My name is Andrew Styles and I was diagnosed with Hepatitis C in 2000. I hope my personal experiences help others by inspiring them to share their own stories. Anyone can get the Hepatitis C virus (HCV or Hep C): women, men, gay, straight, young and old; it does not discriminate.
Every year, more than 1 million Americans develop liver damage caused by prescription and over-the-counter drugs, and dietary and herbal supplements. The condition, known as drug-induced liver injury (DILI), can result in severe liver disease that requires transplantation. There are no tests to predict who is at risk, or to help physicians make an early diagnosis, which would prevent progressive liver damage.
For his long-time friend, Jill Christensen—who worked with him in the athletics department at St. John’s University in Queens, N.Y.—the news was a call to action. “I just knew I would get tested [to become a donor],” she says. But it turned out that Ms. Christensen’s kidneys were not an appropriate match.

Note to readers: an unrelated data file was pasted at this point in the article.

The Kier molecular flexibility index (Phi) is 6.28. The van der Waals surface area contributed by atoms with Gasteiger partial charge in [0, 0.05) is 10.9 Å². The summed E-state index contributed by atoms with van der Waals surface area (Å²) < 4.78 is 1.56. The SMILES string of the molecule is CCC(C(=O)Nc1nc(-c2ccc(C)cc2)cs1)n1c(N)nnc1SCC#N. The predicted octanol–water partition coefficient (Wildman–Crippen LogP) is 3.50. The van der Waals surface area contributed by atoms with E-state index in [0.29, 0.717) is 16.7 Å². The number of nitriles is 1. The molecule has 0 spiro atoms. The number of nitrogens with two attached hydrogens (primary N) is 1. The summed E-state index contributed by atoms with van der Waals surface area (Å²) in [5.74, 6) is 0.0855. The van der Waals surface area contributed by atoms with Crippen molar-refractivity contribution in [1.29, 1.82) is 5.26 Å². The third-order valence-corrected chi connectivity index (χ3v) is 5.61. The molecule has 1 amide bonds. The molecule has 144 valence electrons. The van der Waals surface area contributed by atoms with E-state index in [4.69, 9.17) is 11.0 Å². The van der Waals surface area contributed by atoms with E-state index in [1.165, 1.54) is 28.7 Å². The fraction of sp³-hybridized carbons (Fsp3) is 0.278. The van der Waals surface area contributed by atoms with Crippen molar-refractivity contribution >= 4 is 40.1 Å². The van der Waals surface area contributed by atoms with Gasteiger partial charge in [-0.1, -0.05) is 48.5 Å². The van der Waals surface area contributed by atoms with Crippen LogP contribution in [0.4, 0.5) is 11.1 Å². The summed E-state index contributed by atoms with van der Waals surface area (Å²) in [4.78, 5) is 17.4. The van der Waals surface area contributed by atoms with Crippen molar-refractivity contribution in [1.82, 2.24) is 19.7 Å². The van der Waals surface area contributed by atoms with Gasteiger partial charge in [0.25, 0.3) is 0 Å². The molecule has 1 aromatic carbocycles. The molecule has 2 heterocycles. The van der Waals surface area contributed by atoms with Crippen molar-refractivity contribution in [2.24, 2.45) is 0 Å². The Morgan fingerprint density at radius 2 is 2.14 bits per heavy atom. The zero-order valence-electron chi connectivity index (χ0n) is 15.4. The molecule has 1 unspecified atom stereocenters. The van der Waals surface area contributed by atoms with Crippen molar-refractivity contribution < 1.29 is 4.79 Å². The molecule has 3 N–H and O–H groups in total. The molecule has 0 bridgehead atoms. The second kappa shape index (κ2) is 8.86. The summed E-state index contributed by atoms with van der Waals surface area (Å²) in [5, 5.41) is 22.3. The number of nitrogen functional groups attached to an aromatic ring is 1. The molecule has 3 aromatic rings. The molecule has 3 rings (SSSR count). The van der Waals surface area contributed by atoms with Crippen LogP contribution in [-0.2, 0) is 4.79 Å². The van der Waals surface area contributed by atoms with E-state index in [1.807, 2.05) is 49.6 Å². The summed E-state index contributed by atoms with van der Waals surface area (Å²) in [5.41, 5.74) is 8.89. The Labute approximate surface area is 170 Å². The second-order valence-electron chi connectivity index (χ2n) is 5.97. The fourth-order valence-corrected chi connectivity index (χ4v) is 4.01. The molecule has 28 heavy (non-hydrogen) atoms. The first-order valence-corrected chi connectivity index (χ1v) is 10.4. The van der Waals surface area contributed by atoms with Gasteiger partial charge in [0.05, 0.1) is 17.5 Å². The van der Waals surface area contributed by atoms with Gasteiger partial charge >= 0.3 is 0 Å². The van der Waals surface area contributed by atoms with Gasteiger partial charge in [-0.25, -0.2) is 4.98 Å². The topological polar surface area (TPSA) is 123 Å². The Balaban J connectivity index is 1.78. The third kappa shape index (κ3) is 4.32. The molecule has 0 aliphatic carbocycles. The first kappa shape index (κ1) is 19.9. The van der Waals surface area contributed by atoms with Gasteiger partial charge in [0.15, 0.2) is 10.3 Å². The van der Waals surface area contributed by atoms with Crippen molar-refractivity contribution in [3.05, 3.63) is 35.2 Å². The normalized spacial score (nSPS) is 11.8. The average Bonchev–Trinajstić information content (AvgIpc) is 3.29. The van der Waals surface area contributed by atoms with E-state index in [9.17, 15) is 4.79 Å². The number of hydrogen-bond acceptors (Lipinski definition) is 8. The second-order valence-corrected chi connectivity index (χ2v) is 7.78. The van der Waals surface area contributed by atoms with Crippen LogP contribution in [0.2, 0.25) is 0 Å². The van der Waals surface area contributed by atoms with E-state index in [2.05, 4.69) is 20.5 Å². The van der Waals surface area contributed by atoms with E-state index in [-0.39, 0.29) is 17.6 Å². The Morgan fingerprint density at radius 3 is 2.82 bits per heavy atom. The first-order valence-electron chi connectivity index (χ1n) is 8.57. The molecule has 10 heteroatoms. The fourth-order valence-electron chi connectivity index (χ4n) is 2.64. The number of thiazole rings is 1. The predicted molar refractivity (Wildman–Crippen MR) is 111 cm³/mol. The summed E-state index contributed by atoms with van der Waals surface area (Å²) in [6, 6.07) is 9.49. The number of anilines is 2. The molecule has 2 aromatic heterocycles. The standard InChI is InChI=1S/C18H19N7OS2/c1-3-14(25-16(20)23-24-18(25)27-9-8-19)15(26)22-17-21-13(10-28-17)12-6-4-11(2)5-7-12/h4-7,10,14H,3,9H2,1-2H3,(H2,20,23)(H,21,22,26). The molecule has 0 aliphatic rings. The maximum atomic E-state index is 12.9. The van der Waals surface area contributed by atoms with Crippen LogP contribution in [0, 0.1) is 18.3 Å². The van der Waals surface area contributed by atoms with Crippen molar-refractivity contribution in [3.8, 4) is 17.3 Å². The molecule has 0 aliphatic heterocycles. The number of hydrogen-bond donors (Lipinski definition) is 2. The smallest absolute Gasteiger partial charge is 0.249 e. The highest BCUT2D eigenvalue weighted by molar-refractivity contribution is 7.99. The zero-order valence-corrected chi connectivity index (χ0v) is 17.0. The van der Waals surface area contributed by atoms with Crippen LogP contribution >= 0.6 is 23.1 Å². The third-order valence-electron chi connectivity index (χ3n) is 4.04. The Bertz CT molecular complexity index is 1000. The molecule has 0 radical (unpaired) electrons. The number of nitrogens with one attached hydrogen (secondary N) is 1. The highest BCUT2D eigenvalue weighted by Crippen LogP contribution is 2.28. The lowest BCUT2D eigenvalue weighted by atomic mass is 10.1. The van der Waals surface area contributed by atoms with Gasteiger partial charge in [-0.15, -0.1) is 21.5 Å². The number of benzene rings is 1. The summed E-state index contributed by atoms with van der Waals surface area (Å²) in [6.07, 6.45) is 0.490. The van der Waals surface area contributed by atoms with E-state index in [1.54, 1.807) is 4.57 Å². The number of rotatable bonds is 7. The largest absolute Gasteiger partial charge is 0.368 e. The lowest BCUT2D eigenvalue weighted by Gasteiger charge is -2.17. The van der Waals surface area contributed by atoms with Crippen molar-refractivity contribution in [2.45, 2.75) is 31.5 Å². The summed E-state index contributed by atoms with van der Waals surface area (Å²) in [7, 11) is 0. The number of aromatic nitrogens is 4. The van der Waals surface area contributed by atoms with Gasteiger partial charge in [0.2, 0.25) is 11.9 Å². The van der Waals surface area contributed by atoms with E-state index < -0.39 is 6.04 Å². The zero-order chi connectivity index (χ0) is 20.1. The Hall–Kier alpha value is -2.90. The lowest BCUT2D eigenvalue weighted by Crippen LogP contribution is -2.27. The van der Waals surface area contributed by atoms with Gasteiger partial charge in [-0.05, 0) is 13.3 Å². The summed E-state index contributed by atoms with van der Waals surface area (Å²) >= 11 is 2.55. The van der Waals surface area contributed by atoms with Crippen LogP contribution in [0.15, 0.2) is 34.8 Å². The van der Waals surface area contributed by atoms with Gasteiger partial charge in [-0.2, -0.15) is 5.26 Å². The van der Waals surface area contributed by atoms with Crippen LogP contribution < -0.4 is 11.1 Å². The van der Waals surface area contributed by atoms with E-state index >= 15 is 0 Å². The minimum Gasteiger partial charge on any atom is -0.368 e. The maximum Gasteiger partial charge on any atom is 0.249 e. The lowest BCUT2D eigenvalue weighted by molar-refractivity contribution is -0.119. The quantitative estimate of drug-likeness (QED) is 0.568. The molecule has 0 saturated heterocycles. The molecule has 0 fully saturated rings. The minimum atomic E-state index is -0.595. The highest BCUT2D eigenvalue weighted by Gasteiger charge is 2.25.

It was the longest drive of Kelly Smith’s life: four hours in an ambulance from Syracuse, N.Y., to The Mount Sinai Hospital beside her 9-day-old daughter, Matilda, who was critically ill. Seemingly healthy on the day she was born in early September, Matilda had become lethargic and sick after nursing only a few days later. Tests in Syracuse revealed acute neonatal liver failure—a rare, life-threatening condition. Matilda’s best hope was a liver transplant.